But then my mind flies away again, too strong are the emotions that I feel in this wonderful place.

I start then paying attention to the Grand Canal, the most important waterway of the city; it looks like the letter S, but in its mirrored version, and it divides Venice into two parts.

Looking on the right, I see far in the distance Ca’ Vendramin Calergi, an elegant Renaissance building which today hosts the Casino. An Italian writer of the 20th century, Gabriele D’Annunzio, refers to this palazzo as “an aerial vision, sort of a cloud leaning on the water”. This was the house where the German composer Richard Wagner lived, as a guest of the owners, and eventually died. He used to say that Venice was the perfect place where inspiration could be revived, could be brought back to light… it is impossible not to agree with his thoughts.

The Grand Canal towards Vendramin Calergi
The Grand Canal towards Vendramin Calergi

On the left, past the Rialto Bridge, I can see Ca’ Foscari, the seat of the Venetian University, where I studied years ago. It is a typical Venetian Gothic palazzo, majestic in its dimensions. It was commissioned by Francesco Foscari, the most illustrious member of one of the richest noble families of the Most Serene Republic.

This name, Foscari, recalls to my mind the main entrance of the Doges’ Palace, which was the heart of both politics and justice in the city. The sculpture on top of the door, in fact, represents Doge Francesco Foscari, kneeling down in front of the winged lion, which in turn faces the people. Francesco Foscari held his position as a Doge for 34 years, the longest period ever in the history of the Republic, until he was forced to abdicate for political and economic reasons.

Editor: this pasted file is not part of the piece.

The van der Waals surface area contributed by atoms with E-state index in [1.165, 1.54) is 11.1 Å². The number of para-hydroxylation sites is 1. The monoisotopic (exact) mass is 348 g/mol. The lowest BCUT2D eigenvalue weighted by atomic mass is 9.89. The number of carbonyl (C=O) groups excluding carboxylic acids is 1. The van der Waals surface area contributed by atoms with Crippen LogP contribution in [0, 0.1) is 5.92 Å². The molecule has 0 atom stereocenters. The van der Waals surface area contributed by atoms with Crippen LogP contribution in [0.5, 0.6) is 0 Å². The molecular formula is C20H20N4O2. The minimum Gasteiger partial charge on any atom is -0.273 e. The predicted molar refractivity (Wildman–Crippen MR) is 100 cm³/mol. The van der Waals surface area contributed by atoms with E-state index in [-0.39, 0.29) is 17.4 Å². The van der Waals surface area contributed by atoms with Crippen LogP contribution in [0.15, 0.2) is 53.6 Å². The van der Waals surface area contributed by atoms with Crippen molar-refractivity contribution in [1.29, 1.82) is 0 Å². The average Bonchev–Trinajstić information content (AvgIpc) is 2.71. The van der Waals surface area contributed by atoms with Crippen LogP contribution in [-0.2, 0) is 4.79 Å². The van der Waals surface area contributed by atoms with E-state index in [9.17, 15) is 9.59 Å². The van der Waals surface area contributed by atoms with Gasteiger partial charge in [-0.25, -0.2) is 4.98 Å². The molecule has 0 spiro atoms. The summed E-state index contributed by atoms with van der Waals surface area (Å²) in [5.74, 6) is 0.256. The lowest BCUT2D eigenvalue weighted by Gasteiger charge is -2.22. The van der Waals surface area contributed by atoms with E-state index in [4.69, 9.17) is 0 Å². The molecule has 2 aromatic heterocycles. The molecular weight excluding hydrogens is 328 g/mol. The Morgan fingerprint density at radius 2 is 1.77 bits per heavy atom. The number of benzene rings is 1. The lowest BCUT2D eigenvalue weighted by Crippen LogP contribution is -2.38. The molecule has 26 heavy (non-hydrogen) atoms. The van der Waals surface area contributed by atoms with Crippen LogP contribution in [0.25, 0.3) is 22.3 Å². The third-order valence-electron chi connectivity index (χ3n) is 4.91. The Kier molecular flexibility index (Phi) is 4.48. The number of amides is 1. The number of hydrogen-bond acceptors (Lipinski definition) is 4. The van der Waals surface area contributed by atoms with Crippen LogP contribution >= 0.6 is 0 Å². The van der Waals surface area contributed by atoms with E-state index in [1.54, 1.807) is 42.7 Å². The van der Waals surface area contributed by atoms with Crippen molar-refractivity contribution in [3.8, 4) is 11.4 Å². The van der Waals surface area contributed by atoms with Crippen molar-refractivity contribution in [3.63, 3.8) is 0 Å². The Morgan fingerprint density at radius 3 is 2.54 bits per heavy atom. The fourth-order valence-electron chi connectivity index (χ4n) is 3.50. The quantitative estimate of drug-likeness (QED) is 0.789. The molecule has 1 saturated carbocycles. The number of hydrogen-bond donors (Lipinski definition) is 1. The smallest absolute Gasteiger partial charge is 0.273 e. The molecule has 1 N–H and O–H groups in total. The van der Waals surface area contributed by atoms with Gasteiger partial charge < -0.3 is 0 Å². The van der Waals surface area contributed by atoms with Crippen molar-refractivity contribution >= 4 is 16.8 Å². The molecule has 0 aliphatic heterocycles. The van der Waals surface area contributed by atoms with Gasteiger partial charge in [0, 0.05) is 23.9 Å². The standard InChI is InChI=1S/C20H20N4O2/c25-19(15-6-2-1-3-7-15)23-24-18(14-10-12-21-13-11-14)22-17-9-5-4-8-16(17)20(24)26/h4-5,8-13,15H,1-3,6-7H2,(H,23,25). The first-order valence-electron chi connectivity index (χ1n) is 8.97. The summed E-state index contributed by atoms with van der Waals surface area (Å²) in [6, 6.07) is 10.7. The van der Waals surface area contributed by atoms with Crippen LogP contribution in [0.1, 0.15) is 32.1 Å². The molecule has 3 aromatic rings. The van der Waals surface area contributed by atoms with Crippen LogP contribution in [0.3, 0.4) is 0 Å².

The Grand Canal towards Ca' Foscari
The Grand Canal towards Ca’ Foscari

From the terrace of the Fontego I can also admire the five domes of Saint Mark’s Basilica and the Bell Tower, which dominates the entire city (and this is the reason why the Venetians call it “the landlord”). I can also see the roofs of the houses, the terraces on the rooftops, many different bell towers, several churches, palazzos… all this creates an explosion of feelings, and recalls to my mind all that I studied about Venice and that I tell my guests daily.